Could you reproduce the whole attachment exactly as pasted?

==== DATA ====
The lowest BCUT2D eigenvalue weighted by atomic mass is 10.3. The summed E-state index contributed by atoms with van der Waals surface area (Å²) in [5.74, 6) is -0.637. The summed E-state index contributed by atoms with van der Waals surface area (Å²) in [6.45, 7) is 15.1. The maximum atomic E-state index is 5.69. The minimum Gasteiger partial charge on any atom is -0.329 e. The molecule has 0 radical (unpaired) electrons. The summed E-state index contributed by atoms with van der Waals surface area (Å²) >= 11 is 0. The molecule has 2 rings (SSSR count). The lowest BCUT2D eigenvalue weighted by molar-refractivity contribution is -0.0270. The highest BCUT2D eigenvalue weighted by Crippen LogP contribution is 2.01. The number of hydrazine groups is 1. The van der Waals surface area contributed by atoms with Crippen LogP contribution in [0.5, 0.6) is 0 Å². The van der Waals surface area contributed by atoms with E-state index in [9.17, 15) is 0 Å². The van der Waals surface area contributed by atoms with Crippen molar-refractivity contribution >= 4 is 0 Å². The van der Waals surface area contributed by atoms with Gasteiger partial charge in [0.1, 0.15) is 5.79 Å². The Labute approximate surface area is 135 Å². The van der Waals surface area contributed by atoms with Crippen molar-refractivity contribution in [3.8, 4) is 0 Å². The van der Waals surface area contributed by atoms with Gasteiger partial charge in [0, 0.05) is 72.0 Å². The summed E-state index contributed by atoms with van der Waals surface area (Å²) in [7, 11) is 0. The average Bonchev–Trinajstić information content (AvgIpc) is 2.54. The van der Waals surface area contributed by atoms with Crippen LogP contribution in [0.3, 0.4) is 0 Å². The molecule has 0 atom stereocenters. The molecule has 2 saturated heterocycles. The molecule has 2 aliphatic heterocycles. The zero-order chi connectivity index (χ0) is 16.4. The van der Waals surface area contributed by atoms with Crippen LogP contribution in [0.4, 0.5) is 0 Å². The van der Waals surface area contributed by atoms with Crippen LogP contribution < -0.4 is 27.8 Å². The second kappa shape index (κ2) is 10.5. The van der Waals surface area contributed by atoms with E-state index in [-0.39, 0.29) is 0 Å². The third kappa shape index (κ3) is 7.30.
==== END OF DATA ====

The lowest BCUT2D eigenvalue weighted by atomic mass is 10.3. The summed E-state index contributed by atoms with van der Waals surface area (Å²) in [5.74, 6) is -0.637. The summed E-state index contributed by atoms with van der Waals surface area (Å²) in [6.45, 7) is 15.1. The maximum atomic E-state index is 5.69. The minimum Gasteiger partial charge on any atom is -0.329 e. The molecule has 0 radical (unpaired) electrons. The summed E-state index contributed by atoms with van der Waals surface area (Å²) >= 11 is 0. The molecule has 2 rings (SSSR count). The lowest BCUT2D eigenvalue weighted by molar-refractivity contribution is -0.0270. The highest BCUT2D eigenvalue weighted by Crippen LogP contribution is 2.01. The number of hydrazine groups is 1. The van der Waals surface area contributed by atoms with Crippen LogP contribution in [0.5, 0.6) is 0 Å². The van der Waals surface area contributed by atoms with E-state index in [9.17, 15) is 0 Å². The van der Waals surface area contributed by atoms with Crippen molar-refractivity contribution >= 4 is 0 Å². The van der Waals surface area contributed by atoms with Gasteiger partial charge in [0.1, 0.15) is 5.79 Å². The Labute approximate surface area is 135 Å². The van der Waals surface area contributed by atoms with Crippen molar-refractivity contribution in [3.8, 4) is 0 Å². The van der Waals surface area contributed by atoms with Gasteiger partial charge in [0, 0.05) is 72.0 Å². The summed E-state index contributed by atoms with van der Waals surface area (Å²) in [7, 11) is 0. The average Bonchev–Trinajstić information content (AvgIpc) is 2.54. The van der Waals surface area contributed by atoms with Crippen LogP contribution in [0.3, 0.4) is 0 Å². The molecule has 0 atom stereocenters. The molecule has 2 saturated heterocycles. The molecule has 2 aliphatic heterocycles. The zero-order chi connectivity index (χ0) is 16.4. The van der Waals surface area contributed by atoms with Crippen LogP contribution in [0.4, 0.5) is 0 Å². The van der Waals surface area contributed by atoms with Crippen LogP contribution < -0.4 is 27.8 Å². The second kappa shape index (κ2) is 10.5. The van der Waals surface area contributed by atoms with E-state index in [-0.39, 0.29) is 0 Å². The third kappa shape index (κ3) is 7.30.